Beaming with shared joy and delight, Nicole Smallman and Bibaa Henry were pictured in haunting selfies dancing with fairy lights at the end of a magical night.
The pictures captured the sisters’ life of friendship and love just as their lives were about to be needlessly snuffed out by Danyal Hussein, a complete stranger.
At the time, in June last year, the nation had battled through the first Covid-19 lockdown and people were beginning to tentatively emerge to meet friends and family in small groups outside.
The sisters appeared bursting with excitement as they prepared for a party in Fryent Country Park to celebrate Ms Henry’s birthday.
Ms Smallman danced a jig and happily chatted with strangers at the checkout of a Co-op store where they bought drinks.
More CCTV showed them walking side-by-side into the park loaded up with blankets, cushions and picnic items.
The positive attitude to life so keenly embraced by the sisters was reflected in words on one of the cushions, which was later found in a refuse centre stained with blood.
It read: “Life isn’t about waiting for the storm to pass – it’s about learning to dance in the rain.”
Despite the difference in age, Ms Smallman was 27 and Ms Henry 46, their closeness as siblings was clear in the evidence heard in Hussein’s trial.
Ms Henry was a respected social worker, she loved people and making a difference in the lives of others.
Both sisters, who once shared a flat, were popular and had a wide circle of friends.
They loved music, dancing and going to music festivals together.
Ms Smallman, who worked in hospitality, had a passion for arts, and in particular photography.
She had lived with her 35-year-old boyfriend Adam Stone, a video editor, at his parents’ house before recently moving into a shared flat.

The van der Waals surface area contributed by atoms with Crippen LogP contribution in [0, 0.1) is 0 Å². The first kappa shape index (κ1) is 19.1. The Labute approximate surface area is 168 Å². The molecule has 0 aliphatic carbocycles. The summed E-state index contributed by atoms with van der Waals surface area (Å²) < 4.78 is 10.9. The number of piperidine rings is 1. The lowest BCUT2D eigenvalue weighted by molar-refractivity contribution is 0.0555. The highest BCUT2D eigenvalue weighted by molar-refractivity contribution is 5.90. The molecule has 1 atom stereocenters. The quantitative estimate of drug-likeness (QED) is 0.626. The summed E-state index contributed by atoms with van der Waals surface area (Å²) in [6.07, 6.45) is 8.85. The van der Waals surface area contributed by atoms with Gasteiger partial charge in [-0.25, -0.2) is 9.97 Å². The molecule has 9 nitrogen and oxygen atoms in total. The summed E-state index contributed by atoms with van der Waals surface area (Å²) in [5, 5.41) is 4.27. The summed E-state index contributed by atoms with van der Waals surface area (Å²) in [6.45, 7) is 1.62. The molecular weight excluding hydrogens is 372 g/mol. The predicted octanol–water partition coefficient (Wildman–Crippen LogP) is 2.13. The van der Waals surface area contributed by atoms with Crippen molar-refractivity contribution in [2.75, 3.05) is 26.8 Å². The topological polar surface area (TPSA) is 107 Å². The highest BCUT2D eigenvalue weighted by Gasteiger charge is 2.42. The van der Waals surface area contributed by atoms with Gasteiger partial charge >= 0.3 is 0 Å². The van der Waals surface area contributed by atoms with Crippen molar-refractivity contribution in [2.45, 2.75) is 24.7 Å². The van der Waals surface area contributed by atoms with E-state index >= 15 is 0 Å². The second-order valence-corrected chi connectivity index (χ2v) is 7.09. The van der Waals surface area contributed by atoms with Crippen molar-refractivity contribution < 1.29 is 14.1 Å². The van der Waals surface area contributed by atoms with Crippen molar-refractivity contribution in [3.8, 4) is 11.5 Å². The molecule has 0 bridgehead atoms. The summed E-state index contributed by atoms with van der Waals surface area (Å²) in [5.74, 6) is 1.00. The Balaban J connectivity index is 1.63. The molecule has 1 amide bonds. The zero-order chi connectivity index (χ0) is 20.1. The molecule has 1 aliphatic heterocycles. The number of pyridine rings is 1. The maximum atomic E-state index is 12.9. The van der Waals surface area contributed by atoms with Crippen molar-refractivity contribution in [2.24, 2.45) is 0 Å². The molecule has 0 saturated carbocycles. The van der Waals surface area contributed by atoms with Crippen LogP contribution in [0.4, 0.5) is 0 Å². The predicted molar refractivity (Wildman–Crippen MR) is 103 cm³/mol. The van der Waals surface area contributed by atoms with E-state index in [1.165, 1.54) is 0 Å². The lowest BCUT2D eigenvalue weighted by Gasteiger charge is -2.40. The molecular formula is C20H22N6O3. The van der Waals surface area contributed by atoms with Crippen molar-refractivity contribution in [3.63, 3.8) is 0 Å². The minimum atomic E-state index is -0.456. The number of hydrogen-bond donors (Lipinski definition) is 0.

Mr Stone had given her a pet bearded dragon which they both doted on.
He did not attend Ms Henry’s birthday party but was in contact with his girlfriend by text message throughout the night and gave her money for a taxi to ensure she got home safely.
In a final text message, Ms Smallman told him she was dancing – which was borne out by 150 selfies taken by mobile phone with a clicker.
In the final picture, the sisters’ attention appeared to be distracted by something lurking in the gloom to the left at 1.13am.
Police believe that was the moment teenage killer Hussein launched his savage attack on the two petite women.
Ms Henry would have been taken by surprise and was stabbed eight times before collapsing.
Ms Smallman bravely fought back, sustaining defensive injuries as she was repeatedly stabbed.
Hussein then dragged them into bushes, where they lay top to toe, tragically entwined as closely in death as they were in life.
The sisters’ mother is The Venerable Mina Smallman, who was the Church of England’s first female archdeacon of black and minority ethnic descent.
Mrs Smallman, who retired in 2016, along with the sisters’ fathers Chris Smallman and Herman Henry, listened to details of their deaths during the trial at the Old Bailey.
At the conclusion of the trial, the mother of three said her daughters shared a “special bond”.
On her eldest daughter, she said: “Bibaa was always working with people, trying to get the best out of them, motivate them. It was no surprise when she turned to social work.”
Ms Smallman, known as Nikki, was a quiet and unassuming “social butterfly”.
Her mother said: “She was an all-rounder. She had a wonderful singing voice, she could sing anything.
“Nikki also loved animals, in particular Hakku, the bearded dragon she shared with Adam.”
Detective Chief Inspector Simon Harding praised their “dignity” throughout the harrowing case.